Rutgers running back plans to play every game
It has been six years since he has played a full season.
An ankle sprain forced him to miss a couple contests his senior year at Glassboro High School in southern New Jersey and since arriving in Piscataway, Paul James has been plagued by injuries his entire college career.
A broken leg and torn knee ligaments to go with other sprains and strains have marred what could have been the most productive career for any running back ever to play for the Rutgers football team.
But James, now a fifth-year senior, has put everyone on notice — he’s back.
“I feel great,” James said after day two of training camp. “My body feels great, everything feels great. I feel like I’m back.”
Whether it's his powerful bursts through the line of scrimmage or his sharp, shifty cutting, he definitely looks like he is back.
The Glassboro, New Jersey, native powered past opponents for 363 yards leading up to James' most recent stumble, coming in the Scarlet Knights’ 34-21 victory over Navy last September.
As the 6-foot, 215-pounder began to fall to the ground, his right knee was speared by a Midshipmen’s helmet, tearing James' anterior cruciate ligament (ACL) and cutting his season short for the second straight year.
But the kid teammates call "PJ" was encouraged throughout his rehab, knowing he would have one more shot to answer the what ifs.
“It’s my last year on the banks, so I’m ready to go out there and play every game this season,” James said.
He stressed the importance of the first contact and first game as the true barometers of his progression in rehabbing his right knee.
“The first hit is always a good thing, it lets you know, kinda just clears your mind sometimes after that first hit," he said. "... When I’ll really know is when I step on the field the first game, you know, that’s when it comes down to the line — you just go out there and play, and I’ll clear my mind and really know.”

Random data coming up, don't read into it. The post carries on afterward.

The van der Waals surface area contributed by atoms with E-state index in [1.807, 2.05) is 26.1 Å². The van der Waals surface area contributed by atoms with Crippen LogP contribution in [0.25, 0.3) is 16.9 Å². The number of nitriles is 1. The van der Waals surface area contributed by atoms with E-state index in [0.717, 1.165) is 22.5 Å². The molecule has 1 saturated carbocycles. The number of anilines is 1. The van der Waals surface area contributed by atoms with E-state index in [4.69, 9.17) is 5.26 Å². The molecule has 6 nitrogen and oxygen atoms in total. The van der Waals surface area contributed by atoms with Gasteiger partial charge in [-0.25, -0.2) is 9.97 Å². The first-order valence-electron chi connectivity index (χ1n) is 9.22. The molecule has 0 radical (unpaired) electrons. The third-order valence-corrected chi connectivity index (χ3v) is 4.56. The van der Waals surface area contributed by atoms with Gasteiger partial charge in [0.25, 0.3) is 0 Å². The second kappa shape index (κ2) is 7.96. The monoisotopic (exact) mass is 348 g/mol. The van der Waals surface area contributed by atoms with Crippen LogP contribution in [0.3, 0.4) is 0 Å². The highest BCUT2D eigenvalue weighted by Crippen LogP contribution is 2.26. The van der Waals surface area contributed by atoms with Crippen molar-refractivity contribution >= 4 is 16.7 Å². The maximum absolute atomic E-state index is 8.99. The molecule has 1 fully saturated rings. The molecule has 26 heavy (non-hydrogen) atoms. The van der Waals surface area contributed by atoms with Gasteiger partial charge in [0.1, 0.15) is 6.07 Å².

On Monday, head coach Kyle flood couldn’t help contain his excitement to see James back on the field.
“It makes me feel good,” Flood said of his most experienced back on Monday. “It was great to see him out there in indi (individual drills) and I thought he ran around well. I got some questions about what he would be like and I didn’t see any tenderness whatsoever. I thought he looked great out there.”
While James rehabbed, Josh Hicks and Robert Martin emerged.
The pair combined for 302 rushing yards and two touchdowns in Rutgers' 41-20 drubbing of North Carolina in the 2014 Quick Lane Bowl at Ford Field in Detroit, Michigan. Hicks, who ripped off 202 of those yards with one score on 19 carries, earned MVP honors.
Junior running back Justin Goodwin also assisted in filling the void left by James rushing for 328 yards after beginning the season on the other side of the ball at cornerback.
“More than anything, I’m just excited to be back out here to compete with these guys.” Goodwin said.
In the spring, the progress continued. It motivated James, always watching, to push even harder to return.